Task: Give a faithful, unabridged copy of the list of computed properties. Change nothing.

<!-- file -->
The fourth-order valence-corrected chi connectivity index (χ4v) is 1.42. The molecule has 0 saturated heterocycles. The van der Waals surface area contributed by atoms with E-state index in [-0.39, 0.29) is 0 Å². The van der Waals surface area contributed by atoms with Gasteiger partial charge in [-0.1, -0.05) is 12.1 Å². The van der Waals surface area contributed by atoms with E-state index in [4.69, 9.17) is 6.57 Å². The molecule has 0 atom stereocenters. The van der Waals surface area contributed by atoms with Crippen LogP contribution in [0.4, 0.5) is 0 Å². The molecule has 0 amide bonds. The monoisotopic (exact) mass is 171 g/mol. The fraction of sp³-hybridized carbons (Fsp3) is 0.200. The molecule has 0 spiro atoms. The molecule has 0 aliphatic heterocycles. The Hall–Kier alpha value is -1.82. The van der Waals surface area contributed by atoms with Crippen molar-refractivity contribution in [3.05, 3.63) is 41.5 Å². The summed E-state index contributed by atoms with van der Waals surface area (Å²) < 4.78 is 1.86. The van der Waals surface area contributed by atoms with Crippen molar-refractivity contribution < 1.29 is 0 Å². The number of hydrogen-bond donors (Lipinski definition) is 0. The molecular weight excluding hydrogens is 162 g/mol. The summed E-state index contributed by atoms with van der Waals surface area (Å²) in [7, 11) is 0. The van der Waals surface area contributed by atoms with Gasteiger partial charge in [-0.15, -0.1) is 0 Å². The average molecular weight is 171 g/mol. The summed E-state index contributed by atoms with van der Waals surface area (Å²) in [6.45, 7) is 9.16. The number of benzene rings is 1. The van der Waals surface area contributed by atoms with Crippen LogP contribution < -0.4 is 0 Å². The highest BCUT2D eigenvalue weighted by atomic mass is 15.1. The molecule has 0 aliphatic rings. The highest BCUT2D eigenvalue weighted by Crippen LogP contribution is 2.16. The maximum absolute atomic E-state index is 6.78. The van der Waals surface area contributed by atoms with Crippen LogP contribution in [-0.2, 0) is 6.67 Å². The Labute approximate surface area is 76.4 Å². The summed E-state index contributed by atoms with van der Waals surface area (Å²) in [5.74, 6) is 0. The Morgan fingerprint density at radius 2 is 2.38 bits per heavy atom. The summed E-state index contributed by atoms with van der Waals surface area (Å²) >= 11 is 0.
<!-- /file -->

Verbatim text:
The fourth-order valence-corrected chi connectivity index (χ4v) is 1.42. The molecule has 0 saturated heterocycles. The van der Waals surface area contributed by atoms with E-state index in [-0.39, 0.29) is 0 Å². The van der Waals surface area contributed by atoms with Gasteiger partial charge in [-0.1, -0.05) is 12.1 Å². The van der Waals surface area contributed by atoms with E-state index in [4.69, 9.17) is 6.57 Å². The molecule has 0 atom stereocenters. The van der Waals surface area contributed by atoms with Crippen LogP contribution in [0.4, 0.5) is 0 Å². The molecule has 0 amide bonds. The monoisotopic (exact) mass is 171 g/mol. The fraction of sp³-hybridized carbons (Fsp3) is 0.200. The molecule has 0 spiro atoms. The molecule has 0 aliphatic heterocycles. The Hall–Kier alpha value is -1.82. The van der Waals surface area contributed by atoms with Crippen molar-refractivity contribution in [3.05, 3.63) is 41.5 Å². The summed E-state index contributed by atoms with van der Waals surface area (Å²) < 4.78 is 1.86. The van der Waals surface area contributed by atoms with Crippen molar-refractivity contribution < 1.29 is 0 Å². The number of hydrogen-bond donors (Lipinski definition) is 0. The molecular weight excluding hydrogens is 162 g/mol. The summed E-state index contributed by atoms with van der Waals surface area (Å²) in [7, 11) is 0. The van der Waals surface area contributed by atoms with Gasteiger partial charge in [-0.15, -0.1) is 0 Å². The average molecular weight is 171 g/mol. The summed E-state index contributed by atoms with van der Waals surface area (Å²) in [6.45, 7) is 9.16. The number of benzene rings is 1. The van der Waals surface area contributed by atoms with Crippen LogP contribution < -0.4 is 0 Å². The highest BCUT2D eigenvalue weighted by atomic mass is 15.1. The molecule has 0 aliphatic rings. The highest BCUT2D eigenvalue weighted by Crippen LogP contribution is 2.16. The maximum absolute atomic E-state index is 6.78. The van der Waals surface area contributed by atoms with Crippen LogP contribution in [-0.2, 0) is 6.67 Å². The Labute approximate surface area is 76.4 Å². The summed E-state index contributed by atoms with van der Waals surface area (Å²) in [5.74, 6) is 0. The Morgan fingerprint density at radius 2 is 2.38 bits per heavy atom. The summed E-state index contributed by atoms with van der Waals surface area (Å²) >= 11 is 0.